Putting inmates to work is not new, just refined. For centuries, hard labor has been a form of re-payment for bad deeds. When most think of inmates working, images of people busting rocks with sledgehammers or plowing fields come to mind. But in Manatee County, the concept of working inmates reaches a higher level.

One tractor, one pick-ax, and one deputy - that's how the first inmate work farm located in the northeast corner of Manatee County was born. The Sheriff assigned then Lieutenant John Potts to the project of growing vegetables for the jail. Quickly, the farming operation grew to include more staff, more inmates, and eventually chickens and cows.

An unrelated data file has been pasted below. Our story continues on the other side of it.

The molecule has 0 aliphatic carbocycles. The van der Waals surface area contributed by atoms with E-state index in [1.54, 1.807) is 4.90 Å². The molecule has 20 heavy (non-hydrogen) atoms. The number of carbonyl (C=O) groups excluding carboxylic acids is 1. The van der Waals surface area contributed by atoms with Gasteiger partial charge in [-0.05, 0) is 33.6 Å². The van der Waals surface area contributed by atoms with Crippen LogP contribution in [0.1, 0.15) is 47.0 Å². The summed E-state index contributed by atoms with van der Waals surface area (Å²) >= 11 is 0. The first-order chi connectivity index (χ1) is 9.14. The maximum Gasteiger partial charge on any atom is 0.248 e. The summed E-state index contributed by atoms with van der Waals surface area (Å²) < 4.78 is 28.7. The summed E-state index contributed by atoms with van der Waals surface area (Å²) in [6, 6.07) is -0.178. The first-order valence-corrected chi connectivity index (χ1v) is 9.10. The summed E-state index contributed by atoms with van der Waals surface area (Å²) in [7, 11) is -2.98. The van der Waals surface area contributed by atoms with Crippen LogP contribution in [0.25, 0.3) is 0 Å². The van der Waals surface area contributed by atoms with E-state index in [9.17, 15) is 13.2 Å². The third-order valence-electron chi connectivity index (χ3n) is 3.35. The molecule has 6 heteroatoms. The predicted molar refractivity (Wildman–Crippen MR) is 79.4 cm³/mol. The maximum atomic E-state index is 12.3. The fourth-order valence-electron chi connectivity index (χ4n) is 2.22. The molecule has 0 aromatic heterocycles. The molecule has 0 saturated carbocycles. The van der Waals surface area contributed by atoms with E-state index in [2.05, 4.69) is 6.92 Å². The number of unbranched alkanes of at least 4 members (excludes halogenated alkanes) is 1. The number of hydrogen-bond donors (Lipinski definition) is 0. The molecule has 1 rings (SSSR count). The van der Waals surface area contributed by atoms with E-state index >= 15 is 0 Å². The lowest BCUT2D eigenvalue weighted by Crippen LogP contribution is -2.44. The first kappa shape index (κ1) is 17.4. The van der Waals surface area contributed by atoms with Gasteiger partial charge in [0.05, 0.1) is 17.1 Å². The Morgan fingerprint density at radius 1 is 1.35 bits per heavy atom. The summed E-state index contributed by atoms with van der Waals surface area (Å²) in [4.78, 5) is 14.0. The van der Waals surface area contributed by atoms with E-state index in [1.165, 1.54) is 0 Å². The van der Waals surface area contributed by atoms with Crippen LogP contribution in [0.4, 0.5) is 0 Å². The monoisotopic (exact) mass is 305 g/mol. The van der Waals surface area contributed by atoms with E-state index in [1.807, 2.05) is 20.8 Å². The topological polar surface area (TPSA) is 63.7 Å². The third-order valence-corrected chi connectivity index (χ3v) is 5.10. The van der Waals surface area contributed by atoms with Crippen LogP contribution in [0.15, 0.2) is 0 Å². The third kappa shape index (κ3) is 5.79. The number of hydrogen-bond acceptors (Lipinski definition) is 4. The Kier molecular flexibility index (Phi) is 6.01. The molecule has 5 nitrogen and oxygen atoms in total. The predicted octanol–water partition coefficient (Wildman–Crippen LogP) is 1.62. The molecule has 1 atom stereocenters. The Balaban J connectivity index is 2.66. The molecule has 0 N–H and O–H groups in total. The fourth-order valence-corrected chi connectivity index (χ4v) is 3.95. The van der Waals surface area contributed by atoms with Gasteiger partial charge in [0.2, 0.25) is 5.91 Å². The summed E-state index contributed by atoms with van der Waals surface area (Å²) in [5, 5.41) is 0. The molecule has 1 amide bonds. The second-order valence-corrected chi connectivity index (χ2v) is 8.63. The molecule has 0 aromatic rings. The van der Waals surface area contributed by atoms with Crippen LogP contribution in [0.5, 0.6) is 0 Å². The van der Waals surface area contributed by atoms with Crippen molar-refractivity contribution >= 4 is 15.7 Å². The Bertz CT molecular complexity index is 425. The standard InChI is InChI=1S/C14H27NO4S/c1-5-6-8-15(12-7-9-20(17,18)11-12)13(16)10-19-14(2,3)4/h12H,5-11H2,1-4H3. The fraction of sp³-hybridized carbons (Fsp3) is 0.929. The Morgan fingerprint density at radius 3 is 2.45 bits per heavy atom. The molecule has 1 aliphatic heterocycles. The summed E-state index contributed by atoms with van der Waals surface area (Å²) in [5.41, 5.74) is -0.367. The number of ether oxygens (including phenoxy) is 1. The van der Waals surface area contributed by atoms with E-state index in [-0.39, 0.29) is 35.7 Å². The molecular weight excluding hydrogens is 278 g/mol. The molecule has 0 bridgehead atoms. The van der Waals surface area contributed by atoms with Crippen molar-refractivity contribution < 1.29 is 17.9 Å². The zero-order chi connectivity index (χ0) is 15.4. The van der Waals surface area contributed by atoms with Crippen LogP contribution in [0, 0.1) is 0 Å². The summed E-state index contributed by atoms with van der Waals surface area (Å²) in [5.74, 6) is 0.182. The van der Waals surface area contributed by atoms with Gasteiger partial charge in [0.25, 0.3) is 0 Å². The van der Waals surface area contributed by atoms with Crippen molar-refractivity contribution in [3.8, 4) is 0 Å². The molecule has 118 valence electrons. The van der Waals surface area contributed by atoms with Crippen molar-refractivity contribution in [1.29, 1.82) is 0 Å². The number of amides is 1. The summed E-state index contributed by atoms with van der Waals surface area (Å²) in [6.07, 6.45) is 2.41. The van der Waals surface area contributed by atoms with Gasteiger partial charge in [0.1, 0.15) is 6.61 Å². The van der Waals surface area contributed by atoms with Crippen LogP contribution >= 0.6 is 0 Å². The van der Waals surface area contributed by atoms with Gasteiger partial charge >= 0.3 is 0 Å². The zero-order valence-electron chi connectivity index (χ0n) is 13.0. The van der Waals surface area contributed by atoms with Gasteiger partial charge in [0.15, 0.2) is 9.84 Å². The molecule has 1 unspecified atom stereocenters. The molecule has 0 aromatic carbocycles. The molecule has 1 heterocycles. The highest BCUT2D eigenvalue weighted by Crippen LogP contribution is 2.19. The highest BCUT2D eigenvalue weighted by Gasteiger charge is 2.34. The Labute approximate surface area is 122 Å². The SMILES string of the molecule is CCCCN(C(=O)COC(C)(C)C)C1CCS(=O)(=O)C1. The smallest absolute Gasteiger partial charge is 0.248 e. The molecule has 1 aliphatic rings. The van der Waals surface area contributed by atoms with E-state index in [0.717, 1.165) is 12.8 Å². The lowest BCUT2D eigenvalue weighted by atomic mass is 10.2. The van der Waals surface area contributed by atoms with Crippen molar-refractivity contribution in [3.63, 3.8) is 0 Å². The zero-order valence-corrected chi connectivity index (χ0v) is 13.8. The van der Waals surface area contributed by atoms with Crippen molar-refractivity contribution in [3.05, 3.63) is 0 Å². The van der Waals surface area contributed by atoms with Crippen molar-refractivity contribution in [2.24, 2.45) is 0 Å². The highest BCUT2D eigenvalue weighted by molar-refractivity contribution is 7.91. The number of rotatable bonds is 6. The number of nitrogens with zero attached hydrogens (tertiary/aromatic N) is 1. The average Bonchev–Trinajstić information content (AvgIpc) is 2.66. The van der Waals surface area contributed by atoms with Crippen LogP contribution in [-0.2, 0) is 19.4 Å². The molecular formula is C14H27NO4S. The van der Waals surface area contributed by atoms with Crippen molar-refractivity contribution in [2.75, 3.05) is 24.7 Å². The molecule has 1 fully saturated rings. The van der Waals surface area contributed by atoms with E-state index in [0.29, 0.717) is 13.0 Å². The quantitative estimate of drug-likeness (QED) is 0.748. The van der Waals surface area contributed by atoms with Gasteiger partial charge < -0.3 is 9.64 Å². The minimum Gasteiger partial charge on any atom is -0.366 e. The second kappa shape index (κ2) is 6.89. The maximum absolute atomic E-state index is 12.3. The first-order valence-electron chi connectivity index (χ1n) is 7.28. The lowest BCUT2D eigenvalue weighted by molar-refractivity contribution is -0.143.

By 1995, the Sheriff's Office was raising some 4,000 chickens and close to 900 cows: a major supplement to the corrections food budget.

A vocational training center opened in 1996. Located adjacent to the Manatee County Central Jail, both sentenced and non-sentenced inmates learn skills while gaining school credit. An arrangement between the Sheriff's Office and Manatee Technical Institute provides first-class training in a correctional setting while maintaining security. Later that same year, the inmate work programs were reorganized under the name LIFE, an acronym for Leading Inmates to Future Employment.